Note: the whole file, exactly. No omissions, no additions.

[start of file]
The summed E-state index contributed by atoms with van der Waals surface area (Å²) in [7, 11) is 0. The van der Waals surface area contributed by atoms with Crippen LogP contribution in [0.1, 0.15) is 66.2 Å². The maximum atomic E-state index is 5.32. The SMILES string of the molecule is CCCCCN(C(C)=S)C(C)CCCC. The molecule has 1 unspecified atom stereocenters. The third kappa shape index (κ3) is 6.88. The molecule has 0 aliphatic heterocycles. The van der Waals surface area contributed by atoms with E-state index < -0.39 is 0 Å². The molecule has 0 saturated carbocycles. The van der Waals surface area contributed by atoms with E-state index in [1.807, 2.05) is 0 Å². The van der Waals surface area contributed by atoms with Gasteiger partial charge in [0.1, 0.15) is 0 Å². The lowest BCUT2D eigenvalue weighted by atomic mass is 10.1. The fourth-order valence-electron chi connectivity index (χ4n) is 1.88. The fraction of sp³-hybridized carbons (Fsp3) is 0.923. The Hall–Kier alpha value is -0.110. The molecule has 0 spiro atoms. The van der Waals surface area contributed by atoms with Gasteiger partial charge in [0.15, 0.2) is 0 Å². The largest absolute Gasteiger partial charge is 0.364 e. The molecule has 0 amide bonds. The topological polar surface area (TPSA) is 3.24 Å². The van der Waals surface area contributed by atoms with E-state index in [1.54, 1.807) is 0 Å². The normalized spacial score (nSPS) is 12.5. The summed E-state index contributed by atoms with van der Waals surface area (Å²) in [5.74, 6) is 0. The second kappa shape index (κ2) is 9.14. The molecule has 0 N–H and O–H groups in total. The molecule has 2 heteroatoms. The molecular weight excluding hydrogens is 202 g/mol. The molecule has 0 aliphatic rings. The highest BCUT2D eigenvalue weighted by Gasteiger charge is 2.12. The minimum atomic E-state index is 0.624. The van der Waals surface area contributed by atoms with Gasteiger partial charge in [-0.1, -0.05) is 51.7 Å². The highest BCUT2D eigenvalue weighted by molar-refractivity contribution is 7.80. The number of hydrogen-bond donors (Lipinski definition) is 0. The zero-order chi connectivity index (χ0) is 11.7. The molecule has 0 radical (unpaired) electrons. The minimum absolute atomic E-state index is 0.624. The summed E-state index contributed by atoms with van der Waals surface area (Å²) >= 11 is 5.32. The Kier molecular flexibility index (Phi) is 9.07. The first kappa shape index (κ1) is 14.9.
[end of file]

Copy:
The summed E-state index contributed by atoms with van der Waals surface area (Å²) in [7, 11) is 0. The van der Waals surface area contributed by atoms with Crippen LogP contribution in [0.1, 0.15) is 66.2 Å². The maximum atomic E-state index is 5.32. The SMILES string of the molecule is CCCCCN(C(C)=S)C(C)CCCC. The molecule has 1 unspecified atom stereocenters. The third kappa shape index (κ3) is 6.88. The molecule has 0 aliphatic heterocycles. The van der Waals surface area contributed by atoms with E-state index < -0.39 is 0 Å². The molecule has 0 saturated carbocycles. The van der Waals surface area contributed by atoms with E-state index in [1.807, 2.05) is 0 Å². The van der Waals surface area contributed by atoms with Gasteiger partial charge in [0.1, 0.15) is 0 Å². The lowest BCUT2D eigenvalue weighted by atomic mass is 10.1. The fourth-order valence-electron chi connectivity index (χ4n) is 1.88. The fraction of sp³-hybridized carbons (Fsp3) is 0.923. The Hall–Kier alpha value is -0.110. The molecule has 0 spiro atoms. The van der Waals surface area contributed by atoms with Gasteiger partial charge in [0.15, 0.2) is 0 Å². The largest absolute Gasteiger partial charge is 0.364 e. The molecule has 0 amide bonds. The topological polar surface area (TPSA) is 3.24 Å². The van der Waals surface area contributed by atoms with E-state index in [1.54, 1.807) is 0 Å². The normalized spacial score (nSPS) is 12.5. The summed E-state index contributed by atoms with van der Waals surface area (Å²) in [5.74, 6) is 0. The second kappa shape index (κ2) is 9.14. The molecule has 0 N–H and O–H groups in total. The molecule has 2 heteroatoms. The molecular weight excluding hydrogens is 202 g/mol. The molecule has 0 aliphatic rings. The highest BCUT2D eigenvalue weighted by Gasteiger charge is 2.12. The minimum atomic E-state index is 0.624. The van der Waals surface area contributed by atoms with Gasteiger partial charge in [-0.1, -0.05) is 51.7 Å². The highest BCUT2D eigenvalue weighted by molar-refractivity contribution is 7.80. The number of hydrogen-bond donors (Lipinski definition) is 0. The zero-order chi connectivity index (χ0) is 11.7. The molecule has 0 radical (unpaired) electrons. The minimum absolute atomic E-state index is 0.624. The summed E-state index contributed by atoms with van der Waals surface area (Å²) >= 11 is 5.32. The Kier molecular flexibility index (Phi) is 9.07. The first kappa shape index (κ1) is 14.9.